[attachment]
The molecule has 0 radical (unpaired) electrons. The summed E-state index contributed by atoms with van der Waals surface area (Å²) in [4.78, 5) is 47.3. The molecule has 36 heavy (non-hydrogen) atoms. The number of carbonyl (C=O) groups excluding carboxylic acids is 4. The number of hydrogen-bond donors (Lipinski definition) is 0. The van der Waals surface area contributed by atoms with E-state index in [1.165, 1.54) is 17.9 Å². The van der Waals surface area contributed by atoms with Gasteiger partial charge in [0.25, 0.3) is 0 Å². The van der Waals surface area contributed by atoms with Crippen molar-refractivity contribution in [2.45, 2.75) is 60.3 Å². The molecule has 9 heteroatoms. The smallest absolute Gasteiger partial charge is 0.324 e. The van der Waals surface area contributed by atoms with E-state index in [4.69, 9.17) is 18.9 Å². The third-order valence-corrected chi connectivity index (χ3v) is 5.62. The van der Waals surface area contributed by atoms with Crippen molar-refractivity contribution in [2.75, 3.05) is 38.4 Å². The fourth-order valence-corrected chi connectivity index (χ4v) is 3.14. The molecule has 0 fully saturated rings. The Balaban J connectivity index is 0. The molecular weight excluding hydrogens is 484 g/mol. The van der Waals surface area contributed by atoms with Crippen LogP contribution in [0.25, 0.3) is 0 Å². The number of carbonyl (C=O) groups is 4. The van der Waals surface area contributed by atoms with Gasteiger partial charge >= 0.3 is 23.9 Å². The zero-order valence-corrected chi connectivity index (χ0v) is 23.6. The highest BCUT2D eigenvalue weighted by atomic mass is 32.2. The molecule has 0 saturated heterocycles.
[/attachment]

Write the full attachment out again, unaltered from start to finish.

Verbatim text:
The molecule has 0 radical (unpaired) electrons. The summed E-state index contributed by atoms with van der Waals surface area (Å²) in [4.78, 5) is 47.3. The molecule has 36 heavy (non-hydrogen) atoms. The number of carbonyl (C=O) groups excluding carboxylic acids is 4. The number of hydrogen-bond donors (Lipinski definition) is 0. The van der Waals surface area contributed by atoms with E-state index in [1.165, 1.54) is 17.9 Å². The van der Waals surface area contributed by atoms with Gasteiger partial charge in [0.25, 0.3) is 0 Å². The van der Waals surface area contributed by atoms with Crippen molar-refractivity contribution in [2.45, 2.75) is 60.3 Å². The molecule has 9 heteroatoms. The smallest absolute Gasteiger partial charge is 0.324 e. The van der Waals surface area contributed by atoms with E-state index in [4.69, 9.17) is 18.9 Å². The third-order valence-corrected chi connectivity index (χ3v) is 5.62. The van der Waals surface area contributed by atoms with Crippen molar-refractivity contribution in [2.75, 3.05) is 38.4 Å². The fourth-order valence-corrected chi connectivity index (χ4v) is 3.14. The molecule has 0 fully saturated rings. The Balaban J connectivity index is 0. The molecular weight excluding hydrogens is 484 g/mol. The van der Waals surface area contributed by atoms with Crippen LogP contribution in [0.25, 0.3) is 0 Å². The number of carbonyl (C=O) groups is 4. The van der Waals surface area contributed by atoms with Gasteiger partial charge >= 0.3 is 23.9 Å². The zero-order valence-corrected chi connectivity index (χ0v) is 23.6. The highest BCUT2D eigenvalue weighted by atomic mass is 32.2. The molecule has 0 saturated heterocycles.